“Friends have been letting me sleep on their couches,” he explained, as we ate. “It’s just until I get a job. I know the manager at the men’s cologne counter at Neiman’s. She said she can hook me up. It’s minimum wage plus commission.”

“That’s great,” I said. “Are you sure you can do that with school?”

Cruz ran his fingers through his hair and grinned, forming two dimples on his cheeks. “I kind of quit school.”

“But your friend Eric said he was taking you tomorrow.”

“Oh, well. You see—“ He grinned again, and I realized he grinned when he was embarrassed. “I’m going because there’s this thing. It’s stupid. You don’t want to hear about it.”

“Oh, sure,” I said. “I understand if you don’t want to tell me.”

I was hurt that he didn’t want to share with me, but I wasn’t surprised. After all, I was still surprised that he was speaking to me. Sharing was another thing altogether. A few notches up. Like surf 'n' turf instead of a Big Mac value meal.

Already, he had given me more attention and consideration than I had ever received from another person. But there was a line he wouldn’t cross. He didn’t want me to get too close. I wasn’t surprised, but I was disappointed.

Cruz was like potato chips. I couldn’t be satisfied. One taste and I wanted the whole bag.

But I was wrong about the line he wouldn’t cross, wrong about him not wanting to share himself with me. Cruz would always be generous. He would give and give and never hold back where I was concerned.

In fact, later, he would give me too much. He would love me and cherish me, and out of that love would come pain and more. But sitting there by the pool the day my mother abandoned me, I didn’t understand the other side of love. Why would I? I had no experience with that particular emotion.

“Don’t forget I warned you that it was stupid,” Cruz said, grinning. “I’m sort of in a play.”

“A play?”

“Promise you won’t laugh.”

I nodded. “Cross my heart.”

Cruz took a deep breath. “Okay. It’s a musical. West Side Story. I’m Chino. It’s not a big part, which is a good thing because I can’t sing or dance or act. Are you smiling or laughing?”

“Smiling!” I said. “I think it’s great.”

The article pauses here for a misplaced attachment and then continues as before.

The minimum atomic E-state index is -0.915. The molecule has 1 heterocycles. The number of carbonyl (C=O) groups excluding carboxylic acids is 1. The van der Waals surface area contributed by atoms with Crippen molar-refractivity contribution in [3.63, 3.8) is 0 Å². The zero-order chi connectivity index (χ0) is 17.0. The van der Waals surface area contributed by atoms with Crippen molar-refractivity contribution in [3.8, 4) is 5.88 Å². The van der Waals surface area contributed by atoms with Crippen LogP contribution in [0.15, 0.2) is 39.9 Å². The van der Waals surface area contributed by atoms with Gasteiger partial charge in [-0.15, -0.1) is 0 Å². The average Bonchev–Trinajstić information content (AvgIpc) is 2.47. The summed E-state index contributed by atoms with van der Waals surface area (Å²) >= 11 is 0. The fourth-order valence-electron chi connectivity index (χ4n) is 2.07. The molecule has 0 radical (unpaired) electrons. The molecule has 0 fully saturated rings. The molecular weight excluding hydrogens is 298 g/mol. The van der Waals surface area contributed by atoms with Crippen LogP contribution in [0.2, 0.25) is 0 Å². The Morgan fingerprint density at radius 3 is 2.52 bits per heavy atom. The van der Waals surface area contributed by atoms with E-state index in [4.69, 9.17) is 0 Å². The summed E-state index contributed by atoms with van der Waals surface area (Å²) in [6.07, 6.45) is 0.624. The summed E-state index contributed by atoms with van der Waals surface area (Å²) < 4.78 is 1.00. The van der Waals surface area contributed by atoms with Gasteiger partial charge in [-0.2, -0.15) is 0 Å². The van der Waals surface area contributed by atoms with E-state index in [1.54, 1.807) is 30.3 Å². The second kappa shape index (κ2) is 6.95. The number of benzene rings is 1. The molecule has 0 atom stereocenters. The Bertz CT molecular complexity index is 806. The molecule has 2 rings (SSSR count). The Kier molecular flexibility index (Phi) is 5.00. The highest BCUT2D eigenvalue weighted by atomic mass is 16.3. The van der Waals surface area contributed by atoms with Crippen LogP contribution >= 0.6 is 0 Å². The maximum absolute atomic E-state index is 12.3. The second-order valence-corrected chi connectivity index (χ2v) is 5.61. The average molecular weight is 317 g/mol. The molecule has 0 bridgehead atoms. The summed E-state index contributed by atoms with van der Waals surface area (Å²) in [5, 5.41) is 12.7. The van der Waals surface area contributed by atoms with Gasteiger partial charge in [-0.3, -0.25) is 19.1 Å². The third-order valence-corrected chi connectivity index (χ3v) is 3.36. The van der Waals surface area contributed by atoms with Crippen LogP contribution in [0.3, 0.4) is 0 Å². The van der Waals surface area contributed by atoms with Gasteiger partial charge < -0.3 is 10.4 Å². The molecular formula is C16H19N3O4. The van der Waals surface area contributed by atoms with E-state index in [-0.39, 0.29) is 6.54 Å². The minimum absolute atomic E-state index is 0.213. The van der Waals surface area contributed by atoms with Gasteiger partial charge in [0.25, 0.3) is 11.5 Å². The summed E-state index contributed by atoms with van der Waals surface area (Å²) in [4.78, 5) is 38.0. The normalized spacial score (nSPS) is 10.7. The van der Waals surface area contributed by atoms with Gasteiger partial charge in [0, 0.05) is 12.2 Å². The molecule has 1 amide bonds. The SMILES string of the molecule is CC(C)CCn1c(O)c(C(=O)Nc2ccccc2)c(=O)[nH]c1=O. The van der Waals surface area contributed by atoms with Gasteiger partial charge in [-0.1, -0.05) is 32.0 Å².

“Yeah. So, I’m holding on to do the part Friday night. Otherwise, I’ve quit school. I’ve been busy working on getting a portfolio together for modeling. Eric has been helping me.”

I nodded. I was unclear about Eric’s role in Cruz’s life, but I didn’t feel like I could ask him. Besides, I had other things to think about.

“Maybe I should quit school, too,” I said. “Get a job.”

I swallowed back tears. My hopes and dreams of going to the Sorbonne were being snatched away, replaced with being a high school dropout and trying to find a job to keep me out of the homeless shelter.

“Nah,” Cruz said. “You’re a minor. If you drop out, they’ll come looking for you. You’ll wind up in foster care. I think you need to act as normal as possible. Go to school, get some babysitting hours. We’ll work this out.”

Tears rolled down my cheeks. I was so grateful to him for letting me stay in school, for telling me I would be okay.

You know, for lying to me.

“We’ll throw away all the bills unless they have ‘shut off notice’ written on the envelope,” he explained. “That’ll give us time. Eric said I’ll be able to get modeling gigs pretty quickly.”

“Okay,” I breathed.

Cruz wiped a tear off my cheek with his thumb. “Pretty girls shouldn’t cry,” he said.




Cruz took the third bedroom, which was more or less a tiny storage room with a single bed. We left my mother’s room empty. We spent the evening sitting on the couch, watching